Thursday, 6 November 2008

Mike Liston - Renewables Revolution NOT

Mike Liston was recently interviewed by the JEP about the feasibility of developing renewable energies (wind, solar, marine) in Jersey. http://www.thisisjersey.com/2008/10/25/marine-energy-usable-in-15-years/

In their article he is said to be the chairman of the Renewable Energy Group Ltd. He is not. He is actually the non-executive chairman of Renewable Energy Generation Ltd.

He says that "The economics to make the scheme work (renewables such as marine) will prevent them from being a reality in Jersey for another 15 years"

Whether a renewables scheme could work in Jersey, I suggest has a lot more to do with will rather than means.

Samso Island near Denmark is totally energy self sufficient. The islanders own their means of energy production and can even sell the surplus to the mainland. They can profit from their wind turbines 6 to 7 years after construction. They started 10 years ago with a couple of turbines and a district heating plant. Why can't Jersey do the same? At least as a pilot project.

Their energy supports a population of about 4,500 people, which increases 10 fold each summer with tourists. The cost so far - about £40million (less than one tenth of our strategic reserve).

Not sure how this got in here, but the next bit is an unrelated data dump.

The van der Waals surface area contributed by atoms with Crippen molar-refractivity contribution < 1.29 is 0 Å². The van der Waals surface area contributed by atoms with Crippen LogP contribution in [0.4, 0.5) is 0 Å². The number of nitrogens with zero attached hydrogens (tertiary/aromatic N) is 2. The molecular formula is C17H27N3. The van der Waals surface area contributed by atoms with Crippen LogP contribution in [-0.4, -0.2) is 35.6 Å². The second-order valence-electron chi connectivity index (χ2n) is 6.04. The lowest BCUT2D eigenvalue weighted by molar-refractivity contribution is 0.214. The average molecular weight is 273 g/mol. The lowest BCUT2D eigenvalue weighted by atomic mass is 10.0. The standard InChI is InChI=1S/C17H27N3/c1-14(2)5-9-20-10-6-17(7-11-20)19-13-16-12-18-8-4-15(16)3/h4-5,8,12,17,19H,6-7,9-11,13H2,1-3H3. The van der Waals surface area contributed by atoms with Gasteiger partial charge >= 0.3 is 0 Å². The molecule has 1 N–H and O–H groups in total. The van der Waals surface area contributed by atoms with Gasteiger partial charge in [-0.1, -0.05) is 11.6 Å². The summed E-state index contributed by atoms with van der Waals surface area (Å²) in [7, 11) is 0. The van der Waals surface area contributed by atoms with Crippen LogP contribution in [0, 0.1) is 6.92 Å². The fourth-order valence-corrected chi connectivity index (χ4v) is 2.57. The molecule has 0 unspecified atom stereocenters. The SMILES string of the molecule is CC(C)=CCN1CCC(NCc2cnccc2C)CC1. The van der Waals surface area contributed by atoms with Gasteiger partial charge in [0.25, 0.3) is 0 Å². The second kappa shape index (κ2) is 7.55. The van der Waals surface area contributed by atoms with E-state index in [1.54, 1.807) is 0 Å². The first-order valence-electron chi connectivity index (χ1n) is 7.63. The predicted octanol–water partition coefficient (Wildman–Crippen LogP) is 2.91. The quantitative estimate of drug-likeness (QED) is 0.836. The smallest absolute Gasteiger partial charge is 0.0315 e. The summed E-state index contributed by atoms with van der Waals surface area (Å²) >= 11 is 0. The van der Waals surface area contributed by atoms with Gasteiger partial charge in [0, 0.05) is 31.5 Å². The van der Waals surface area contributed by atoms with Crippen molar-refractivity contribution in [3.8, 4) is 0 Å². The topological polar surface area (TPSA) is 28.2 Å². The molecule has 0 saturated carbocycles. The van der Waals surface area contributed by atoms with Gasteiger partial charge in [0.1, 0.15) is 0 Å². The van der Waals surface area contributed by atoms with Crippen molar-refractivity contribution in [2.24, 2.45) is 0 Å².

If we get some green candidates elected, will they propose at least a pilot renewables project?

3 comments:

Nick Palmer said...

Yes, but I'm not completely committing myself to what type or when yet

Captain Fantastic said...

The States officially opposed plans for an adjacent offshore wind farm in French waters.

Constable Murphy is a known critic of wind power so I question why he is on a panel that suggests spending half a million on looking into the feasibility of tidal energy, this has been done before, and we all know the technology is there, surely we would be better off investing our money in wind and solar power, perhaps States buildings could lead by example.

ratleskutle said...

I wonder if Jersey will get renewable energy when almost everyone else has done? The States are not exactly innovative. I would describe us as laggards. Any States panel examining renewable energy will probably only go that far: examining.